Gov. Christie Outlines Sandy Recovery In State Of The State Address
TRENTON, N.J. (CBNewYork) – Frustrated New Jersey Gov. Chris Christie says he is not backing down.
In his State of the State address on Tuesday the governor again urged Congress to approve billions in relief aid for Hurricane Sandy recovery, CBS 2’s Christine Sloan reported.
The speech showed the more sensitive side of Christie, who honored the heroes of Sandy during his speech, residents like Marsha Hedgepath and Frank Smith Jr.:
“He led his team through fires and flood waters, through buildings and trailer parks, and he saved over 2,000 lives that night,” Christie said of Smith.
Among those lives saved was a little girl named Ginger.
“So I told Ginger ‘You haven’t lost your home; you’ve just lost a house,’” Christie said.
He called Sandy “an act of God that delivered a natural, human, and financial disaster” but said “Make no mistake. New Jersey’s spirit has never been stronger. Our resolve never more firm. Our unity never more obvious.”
“New Jerseyans are among the toughest, grittiest and most generous people in America,” he added. “Our pride in our state in our moment of loss and challenge is reflected in the eyes of these extraordinary people.”
The governor’s address was all about what his administration has done for the victims of Sandy, and what the federal government needs to do – like pass an aid package, he said.
“We now look forward to what we hope will be quick Congressional action on a full, clean Sandy aid bill – now, next week — and to enactment by the President,” he said. “We have waited 72 days, seven times longer than victims of Hurricane Katrina waited. One thing I hope everyone now clearly understands—New Jersey, both Republicans and Democrats, will never stand silent when our citizens are being short-changed.”
However, Democrats say the governor is hiding behind Sandy, and needs to address the state’s high unemployment, poverty and foreclosure rates.
“He vetoed 30 bills to try and help economy,” Senate President Stephen Sweeney said.
Democratic Assembly Majority Leader Lou Greenwald delivered the party’s rebuttal.
Greenwald said New Jersey’s economic problems pre-date the October storm.
“A 9.6 percent unemployment rate that is close to close to two percentage points higher than the national average. A[n] unemployment rate that is more troubling than that trailing the national average, we trail our neighboring states almost one and a half percentage points behind New York and a staggering almost two percentage points behind Pennsylvania,” said Greenwald.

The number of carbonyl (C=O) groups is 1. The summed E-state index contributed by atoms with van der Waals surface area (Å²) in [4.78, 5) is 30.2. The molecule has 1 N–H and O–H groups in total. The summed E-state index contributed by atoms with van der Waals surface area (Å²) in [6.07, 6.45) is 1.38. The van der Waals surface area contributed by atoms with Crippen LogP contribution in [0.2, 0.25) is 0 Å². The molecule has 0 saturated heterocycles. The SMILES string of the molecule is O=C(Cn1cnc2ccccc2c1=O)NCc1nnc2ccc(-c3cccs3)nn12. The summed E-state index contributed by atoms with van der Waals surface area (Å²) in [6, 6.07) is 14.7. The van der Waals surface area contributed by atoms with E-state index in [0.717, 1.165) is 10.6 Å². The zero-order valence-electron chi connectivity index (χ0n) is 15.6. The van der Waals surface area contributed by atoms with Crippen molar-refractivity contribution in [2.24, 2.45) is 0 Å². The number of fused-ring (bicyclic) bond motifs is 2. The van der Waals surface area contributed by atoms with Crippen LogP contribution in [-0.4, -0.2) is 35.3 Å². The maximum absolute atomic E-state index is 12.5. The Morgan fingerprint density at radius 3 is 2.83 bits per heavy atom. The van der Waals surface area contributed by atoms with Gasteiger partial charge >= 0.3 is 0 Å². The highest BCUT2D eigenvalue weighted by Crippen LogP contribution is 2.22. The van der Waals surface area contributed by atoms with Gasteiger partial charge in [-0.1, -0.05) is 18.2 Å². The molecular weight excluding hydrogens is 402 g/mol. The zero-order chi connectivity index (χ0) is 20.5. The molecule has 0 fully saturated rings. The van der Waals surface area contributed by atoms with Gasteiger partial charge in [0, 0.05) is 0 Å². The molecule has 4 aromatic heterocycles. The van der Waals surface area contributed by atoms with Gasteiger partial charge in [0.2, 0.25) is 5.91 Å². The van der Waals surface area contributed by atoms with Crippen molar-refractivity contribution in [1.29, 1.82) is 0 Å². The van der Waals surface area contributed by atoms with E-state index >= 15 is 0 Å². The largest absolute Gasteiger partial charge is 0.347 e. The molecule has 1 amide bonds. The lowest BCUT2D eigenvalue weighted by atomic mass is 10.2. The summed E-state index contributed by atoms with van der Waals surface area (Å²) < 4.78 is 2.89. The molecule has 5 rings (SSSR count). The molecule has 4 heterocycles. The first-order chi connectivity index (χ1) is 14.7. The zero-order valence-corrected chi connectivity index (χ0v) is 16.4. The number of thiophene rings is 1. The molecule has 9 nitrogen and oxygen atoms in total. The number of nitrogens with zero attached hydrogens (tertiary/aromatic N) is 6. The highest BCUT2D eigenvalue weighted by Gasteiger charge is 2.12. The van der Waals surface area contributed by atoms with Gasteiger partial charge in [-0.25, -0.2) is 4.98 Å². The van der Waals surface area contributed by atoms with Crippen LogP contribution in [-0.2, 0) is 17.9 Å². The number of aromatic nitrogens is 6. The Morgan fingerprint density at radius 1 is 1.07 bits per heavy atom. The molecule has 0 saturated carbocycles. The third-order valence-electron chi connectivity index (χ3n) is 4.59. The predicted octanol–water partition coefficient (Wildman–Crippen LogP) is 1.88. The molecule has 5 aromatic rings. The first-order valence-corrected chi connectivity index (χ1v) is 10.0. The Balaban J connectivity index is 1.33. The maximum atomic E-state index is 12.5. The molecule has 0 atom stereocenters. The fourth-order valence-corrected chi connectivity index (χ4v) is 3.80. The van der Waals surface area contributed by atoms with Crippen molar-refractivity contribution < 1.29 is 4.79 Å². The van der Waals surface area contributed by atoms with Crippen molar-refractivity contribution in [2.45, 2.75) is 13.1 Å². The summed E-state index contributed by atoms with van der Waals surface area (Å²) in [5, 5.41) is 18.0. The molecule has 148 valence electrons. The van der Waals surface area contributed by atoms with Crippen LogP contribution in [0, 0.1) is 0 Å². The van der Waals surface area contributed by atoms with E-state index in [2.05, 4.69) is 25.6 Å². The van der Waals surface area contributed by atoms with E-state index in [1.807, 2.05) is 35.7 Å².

The Democrat also said the state’s economy needs a big jolt.
“We cannot turn a blind eye to the reality that New Jersey’s economy was struggling before Sandy and continues to struggle after the impacts of this storm have passed,” added Greenwald.
But even their criticism doesn’t seem to make a dent in the governor’s approval rating, which is the highest it’s ever been.
“It’ll be like running into Hurricane Christie. The guy has three out of four voters approve of him strongly right now. It’s an uphill challenge to him,” political analyst Pete McDonough said.
In fact, Sweeney has been criticized for saying “Christie got lucky with the storm,” during another interview.
“I felt horrible about the comments. I apologized immediately because I couldn’t believe the words came out of my mouth,” Sweeney said.
The governor said Sandy hurt New Jersey’s economy, costing the state 8,000 jobs, but he also said he is proud that he’s been able to balance budgets without raising taxes. Christie also said unemployment is coming down and that new home sales are up.
“Despite the challenges that Sandy presents for our economy, I will not let New Jersey go back to our old ways of wasteful spending and rising taxes,” Christie said. “We will deal with our problems but we will continue to do so by protecting the hard-earned money of all New Jerseyans first and foremost. We will not turn back.”
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